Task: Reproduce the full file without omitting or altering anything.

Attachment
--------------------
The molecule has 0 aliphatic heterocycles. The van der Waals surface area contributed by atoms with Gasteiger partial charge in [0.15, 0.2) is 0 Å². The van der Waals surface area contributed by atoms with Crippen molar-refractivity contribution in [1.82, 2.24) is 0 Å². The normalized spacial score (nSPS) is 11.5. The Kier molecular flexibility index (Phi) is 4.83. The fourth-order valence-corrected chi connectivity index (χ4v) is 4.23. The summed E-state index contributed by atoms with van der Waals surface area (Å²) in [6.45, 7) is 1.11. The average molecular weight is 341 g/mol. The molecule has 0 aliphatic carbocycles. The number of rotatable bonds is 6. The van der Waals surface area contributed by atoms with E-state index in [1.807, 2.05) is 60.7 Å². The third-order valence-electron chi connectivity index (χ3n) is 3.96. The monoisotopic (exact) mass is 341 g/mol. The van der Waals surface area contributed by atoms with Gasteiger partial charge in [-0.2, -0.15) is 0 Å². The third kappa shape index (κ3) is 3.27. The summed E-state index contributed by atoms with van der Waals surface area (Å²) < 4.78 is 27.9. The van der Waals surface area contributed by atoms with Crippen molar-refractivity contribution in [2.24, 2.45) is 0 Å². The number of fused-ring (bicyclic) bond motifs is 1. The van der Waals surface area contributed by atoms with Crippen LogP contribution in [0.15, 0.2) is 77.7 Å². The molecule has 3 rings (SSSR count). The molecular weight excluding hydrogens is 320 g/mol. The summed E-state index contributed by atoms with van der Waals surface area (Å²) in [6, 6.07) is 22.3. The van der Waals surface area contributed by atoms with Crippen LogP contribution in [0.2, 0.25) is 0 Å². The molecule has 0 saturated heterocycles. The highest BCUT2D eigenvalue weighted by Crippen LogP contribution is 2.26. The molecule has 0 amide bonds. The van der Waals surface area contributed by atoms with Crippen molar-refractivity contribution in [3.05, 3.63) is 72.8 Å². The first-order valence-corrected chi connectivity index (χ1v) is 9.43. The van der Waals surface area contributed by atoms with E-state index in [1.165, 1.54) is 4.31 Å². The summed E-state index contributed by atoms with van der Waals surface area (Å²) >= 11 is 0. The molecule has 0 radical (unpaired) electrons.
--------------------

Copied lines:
The molecule has 0 aliphatic heterocycles. The van der Waals surface area contributed by atoms with Gasteiger partial charge in [0.15, 0.2) is 0 Å². The van der Waals surface area contributed by atoms with Crippen molar-refractivity contribution in [1.82, 2.24) is 0 Å². The normalized spacial score (nSPS) is 11.5. The Kier molecular flexibility index (Phi) is 4.83. The fourth-order valence-corrected chi connectivity index (χ4v) is 4.23. The summed E-state index contributed by atoms with van der Waals surface area (Å²) in [6.45, 7) is 1.11. The average molecular weight is 341 g/mol. The molecule has 0 aliphatic carbocycles. The number of rotatable bonds is 6. The van der Waals surface area contributed by atoms with E-state index in [1.807, 2.05) is 60.7 Å². The third-order valence-electron chi connectivity index (χ3n) is 3.96. The monoisotopic (exact) mass is 341 g/mol. The van der Waals surface area contributed by atoms with Gasteiger partial charge in [-0.2, -0.15) is 0 Å². The third kappa shape index (κ3) is 3.27. The summed E-state index contributed by atoms with van der Waals surface area (Å²) < 4.78 is 27.9. The van der Waals surface area contributed by atoms with Crippen molar-refractivity contribution in [2.24, 2.45) is 0 Å². The number of fused-ring (bicyclic) bond motifs is 1. The van der Waals surface area contributed by atoms with Crippen LogP contribution in [0.15, 0.2) is 77.7 Å². The molecule has 3 rings (SSSR count). The molecular weight excluding hydrogens is 320 g/mol. The summed E-state index contributed by atoms with van der Waals surface area (Å²) in [6, 6.07) is 22.3. The van der Waals surface area contributed by atoms with Crippen LogP contribution in [0.2, 0.25) is 0 Å². The molecule has 0 saturated heterocycles. The highest BCUT2D eigenvalue weighted by Crippen LogP contribution is 2.26. The molecule has 0 amide bonds. The van der Waals surface area contributed by atoms with Crippen molar-refractivity contribution in [3.05, 3.63) is 72.8 Å². The first-order valence-corrected chi connectivity index (χ1v) is 9.43. The van der Waals surface area contributed by atoms with E-state index in [1.165, 1.54) is 4.31 Å². The summed E-state index contributed by atoms with van der Waals surface area (Å²) >= 11 is 0. The molecule has 0 radical (unpaired) electrons.